Map of the Panthalassic ocean c. 180 mya, showing the position of the Farallon Plate

The Farallon Plate was an ancient oceanic plate. It formed one of the three main plates of Panthalassa, alongside the Izanagi Plate and the Phoenix Plate, which were connected by a triple junction. The Farallon Plate began subducting under the west coast of the North American Plate—then located in modern Utah—as Pangaea broke apart and after the formation of the Pacific Plate at the centre of the triple junction during the Early Jurassic. It is named for the Farallon Islands, which are located just west of San Francisco, California.

Over time, the central part of the Farallon Plate was completely subducted under the southwestern part of the North American Plate. The remains of the Farallon Plate are the Explorer, Gorda, and Juan de Fuca plates, subducting under the northern part of the North American Plate; the Cocos Plate subducting under Central America; and the Nazca Plate subducting under the South American Plate.[1]

The Farallon Plate is also responsible for transporting old island arcs and various fragments of continental crustal material rifted off from other distant plates and accreting them to the North American Plate.

These fragments from elsewhere are called terranes (sometimes, "exotic" terranes). Much of western North America is composed of these accreted terranes.

Formation of the Juan de Fuca (including Explorer and Gorda) and Cocos plates (including Rivera) and of the San Andreas Fault from the Farallon plate

Current state

Region of the modern Cascadia subduction zone

The understanding of the Farallon Plate is rapidly evolving as details from seismic tomography provide improved details of the submerged remnants.[2] Since the North American west coast shows a convoluted structure, significant work has been required to resolve the complexity. In 2013 a new and more nuanced explanation emerged, proposing two additional now-subducted plates which would account for some of the complexity.[3]

Historic view

As data accumulated, a common view developed that one large oceanic plate, the Farallon plate, acted as a conveyor belt, conveying terranes to North America's west coast, where they accreted. As the continent overran the subducting Farallon plate, the denser plate became subducted into the mantle below the continent. When the plates converged, the dense oceanic plate sank into the mantle to form a slab below the lighter continent.[4]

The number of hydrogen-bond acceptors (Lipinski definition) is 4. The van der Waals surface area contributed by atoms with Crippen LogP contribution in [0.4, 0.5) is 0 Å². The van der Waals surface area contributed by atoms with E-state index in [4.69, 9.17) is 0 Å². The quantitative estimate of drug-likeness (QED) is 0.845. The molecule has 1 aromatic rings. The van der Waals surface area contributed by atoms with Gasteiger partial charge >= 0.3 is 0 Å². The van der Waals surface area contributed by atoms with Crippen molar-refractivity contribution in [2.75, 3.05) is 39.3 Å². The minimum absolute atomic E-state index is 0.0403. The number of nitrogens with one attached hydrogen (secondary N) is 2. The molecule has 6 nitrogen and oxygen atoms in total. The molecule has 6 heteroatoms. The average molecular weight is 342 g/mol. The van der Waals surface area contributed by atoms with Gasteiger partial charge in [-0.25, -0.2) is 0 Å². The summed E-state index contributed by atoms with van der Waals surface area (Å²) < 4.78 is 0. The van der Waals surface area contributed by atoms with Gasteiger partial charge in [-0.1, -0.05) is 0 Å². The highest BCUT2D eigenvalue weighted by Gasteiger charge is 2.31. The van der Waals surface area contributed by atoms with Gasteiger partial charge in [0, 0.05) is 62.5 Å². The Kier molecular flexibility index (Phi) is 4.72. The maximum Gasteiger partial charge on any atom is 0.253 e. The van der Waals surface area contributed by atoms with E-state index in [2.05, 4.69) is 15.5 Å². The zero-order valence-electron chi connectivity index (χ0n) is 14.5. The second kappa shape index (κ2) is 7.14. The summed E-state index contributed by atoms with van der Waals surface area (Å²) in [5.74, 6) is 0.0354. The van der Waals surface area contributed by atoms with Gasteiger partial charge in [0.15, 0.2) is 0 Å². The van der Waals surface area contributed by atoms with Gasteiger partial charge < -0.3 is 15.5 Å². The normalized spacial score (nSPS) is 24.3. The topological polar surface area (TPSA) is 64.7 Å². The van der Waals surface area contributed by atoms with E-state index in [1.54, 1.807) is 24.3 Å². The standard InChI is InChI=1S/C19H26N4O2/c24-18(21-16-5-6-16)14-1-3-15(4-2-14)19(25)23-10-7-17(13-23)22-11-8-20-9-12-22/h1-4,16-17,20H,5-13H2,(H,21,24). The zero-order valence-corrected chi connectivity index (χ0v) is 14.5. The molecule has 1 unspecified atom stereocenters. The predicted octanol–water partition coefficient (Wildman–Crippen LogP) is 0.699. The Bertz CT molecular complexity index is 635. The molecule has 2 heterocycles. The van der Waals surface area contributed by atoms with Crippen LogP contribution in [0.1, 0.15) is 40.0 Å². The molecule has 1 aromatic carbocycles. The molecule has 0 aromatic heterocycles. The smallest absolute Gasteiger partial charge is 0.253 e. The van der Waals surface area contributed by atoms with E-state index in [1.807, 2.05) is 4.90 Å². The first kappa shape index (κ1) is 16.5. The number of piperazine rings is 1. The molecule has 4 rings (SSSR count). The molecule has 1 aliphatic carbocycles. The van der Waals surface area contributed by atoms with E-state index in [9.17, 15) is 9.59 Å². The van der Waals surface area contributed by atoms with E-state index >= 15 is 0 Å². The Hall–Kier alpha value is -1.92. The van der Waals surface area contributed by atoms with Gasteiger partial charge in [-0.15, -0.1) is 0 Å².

Farallon Plate subduction forms North American Cordillera

A software model by NASA of the remnants of the Farallon Plate, deep in Earth's mantle

As of 2013, it is generally accepted that the western quarter of North America consists of accreted terrane accumulated over the past 200 million years as a result of the oceanic Farallon plate moving terranes onto the continental margin as it subducts under the continent. However this simple model was unable to explain many terrane complexities, and is inconsistent with seismic tomographic images of subducting slabs penetrating the lower-mantle. In April 2013 Sigloch and Mihalynuk noted that under North America these subducting slabs formed massive, essentially vertical walls of 800 km to 2,000 km deep and 400–600 km wide, forming "slab walls". One such large "slab wall" runs from north-west Canada to the eastern U.S. and extends to Central America; this "slab wall" had traditionally been associated with the subducting Farallon plate. Sigloch and Mihalynuk proposed that the Farallon should be partitioned into Northern Farallon, Angayucham, Mezcalera and Southern Farallon segments based on recent tomographic models. Under this model, the North American continent overrides a series of subduction trenches and incorporates microcontinents (similar to those in the modern-day Indonesian Archipelago) as it moves west in the following sequence:[5]

When the final archipelago, the Siletzia archipelago, lodged as a terrane, the associated trench stepped west as the terrane accreted, converting an intra-oceanic subduction trench into the current Cascadia subduction zone and creating a slab window.[6]

See also



  1. ^ Lonsdale, Peter (2005-08-01). "Creation of the Cocos and Nazca plates by fission of the Farallon plate". Tectonophysics. 404 (3–4): 237–264. Bibcode:2005Tectp.404..237L. doi:10.1016/j.tecto.2005.05.011.
  2. ^ Goes 2013.
  3. ^ Sigloch & Mihalynuk 2013.
  4. ^ Goes 2013.
  5. ^ Sigloch & Mihalynuk 2013.
  6. ^ Goes 2013; Sigloch & Mihalynuk 2013.
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